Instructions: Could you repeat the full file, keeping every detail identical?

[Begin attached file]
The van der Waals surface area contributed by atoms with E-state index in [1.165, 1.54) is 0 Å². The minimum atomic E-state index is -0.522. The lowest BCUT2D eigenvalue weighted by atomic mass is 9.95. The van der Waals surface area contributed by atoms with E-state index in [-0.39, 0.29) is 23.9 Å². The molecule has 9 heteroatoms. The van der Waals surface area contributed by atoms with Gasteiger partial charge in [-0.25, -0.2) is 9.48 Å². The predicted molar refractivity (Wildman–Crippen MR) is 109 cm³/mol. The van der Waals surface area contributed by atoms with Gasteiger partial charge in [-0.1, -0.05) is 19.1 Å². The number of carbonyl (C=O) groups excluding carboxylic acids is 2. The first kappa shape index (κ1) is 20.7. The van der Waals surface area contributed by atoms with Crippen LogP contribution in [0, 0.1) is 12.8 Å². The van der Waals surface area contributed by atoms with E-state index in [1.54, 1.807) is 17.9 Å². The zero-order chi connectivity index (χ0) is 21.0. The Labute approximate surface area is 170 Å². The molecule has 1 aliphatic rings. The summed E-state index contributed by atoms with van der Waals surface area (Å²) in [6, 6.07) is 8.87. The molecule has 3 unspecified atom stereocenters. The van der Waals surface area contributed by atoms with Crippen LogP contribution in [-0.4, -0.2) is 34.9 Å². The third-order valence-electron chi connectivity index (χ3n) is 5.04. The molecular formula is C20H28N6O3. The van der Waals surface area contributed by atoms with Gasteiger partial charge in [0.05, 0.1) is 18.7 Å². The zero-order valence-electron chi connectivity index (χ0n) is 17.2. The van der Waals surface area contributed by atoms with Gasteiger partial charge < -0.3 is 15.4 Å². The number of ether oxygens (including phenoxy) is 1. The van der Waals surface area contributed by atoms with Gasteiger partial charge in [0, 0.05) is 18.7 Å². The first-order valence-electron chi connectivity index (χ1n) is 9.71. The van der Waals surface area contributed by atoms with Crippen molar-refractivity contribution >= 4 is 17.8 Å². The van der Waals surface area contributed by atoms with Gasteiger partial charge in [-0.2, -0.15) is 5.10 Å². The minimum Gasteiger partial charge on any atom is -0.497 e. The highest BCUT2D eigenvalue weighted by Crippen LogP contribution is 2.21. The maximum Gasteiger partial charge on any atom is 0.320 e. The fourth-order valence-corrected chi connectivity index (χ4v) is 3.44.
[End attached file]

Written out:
The van der Waals surface area contributed by atoms with E-state index in [1.165, 1.54) is 0 Å². The minimum atomic E-state index is -0.522. The lowest BCUT2D eigenvalue weighted by atomic mass is 9.95. The van der Waals surface area contributed by atoms with E-state index in [-0.39, 0.29) is 23.9 Å². The molecule has 9 heteroatoms. The van der Waals surface area contributed by atoms with Gasteiger partial charge in [-0.25, -0.2) is 9.48 Å². The predicted molar refractivity (Wildman–Crippen MR) is 109 cm³/mol. The van der Waals surface area contributed by atoms with Gasteiger partial charge in [-0.1, -0.05) is 19.1 Å². The number of carbonyl (C=O) groups excluding carboxylic acids is 2. The first kappa shape index (κ1) is 20.7. The van der Waals surface area contributed by atoms with Crippen LogP contribution in [0, 0.1) is 12.8 Å². The van der Waals surface area contributed by atoms with E-state index in [1.54, 1.807) is 17.9 Å². The zero-order chi connectivity index (χ0) is 21.0. The Labute approximate surface area is 170 Å². The molecule has 1 aliphatic rings. The summed E-state index contributed by atoms with van der Waals surface area (Å²) in [6, 6.07) is 8.87. The molecule has 3 unspecified atom stereocenters. The van der Waals surface area contributed by atoms with Crippen LogP contribution in [-0.4, -0.2) is 34.9 Å². The third-order valence-electron chi connectivity index (χ3n) is 5.04. The molecular formula is C20H28N6O3. The van der Waals surface area contributed by atoms with Gasteiger partial charge in [0.05, 0.1) is 18.7 Å². The zero-order valence-electron chi connectivity index (χ0n) is 17.2. The van der Waals surface area contributed by atoms with Gasteiger partial charge < -0.3 is 15.4 Å². The number of ether oxygens (including phenoxy) is 1. The van der Waals surface area contributed by atoms with Gasteiger partial charge in [0, 0.05) is 18.7 Å². The first-order valence-electron chi connectivity index (χ1n) is 9.71. The van der Waals surface area contributed by atoms with Crippen molar-refractivity contribution >= 4 is 17.8 Å². The van der Waals surface area contributed by atoms with Gasteiger partial charge in [-0.2, -0.15) is 5.10 Å². The minimum Gasteiger partial charge on any atom is -0.497 e. The highest BCUT2D eigenvalue weighted by Crippen LogP contribution is 2.21. The maximum Gasteiger partial charge on any atom is 0.320 e. The fourth-order valence-corrected chi connectivity index (χ4v) is 3.44.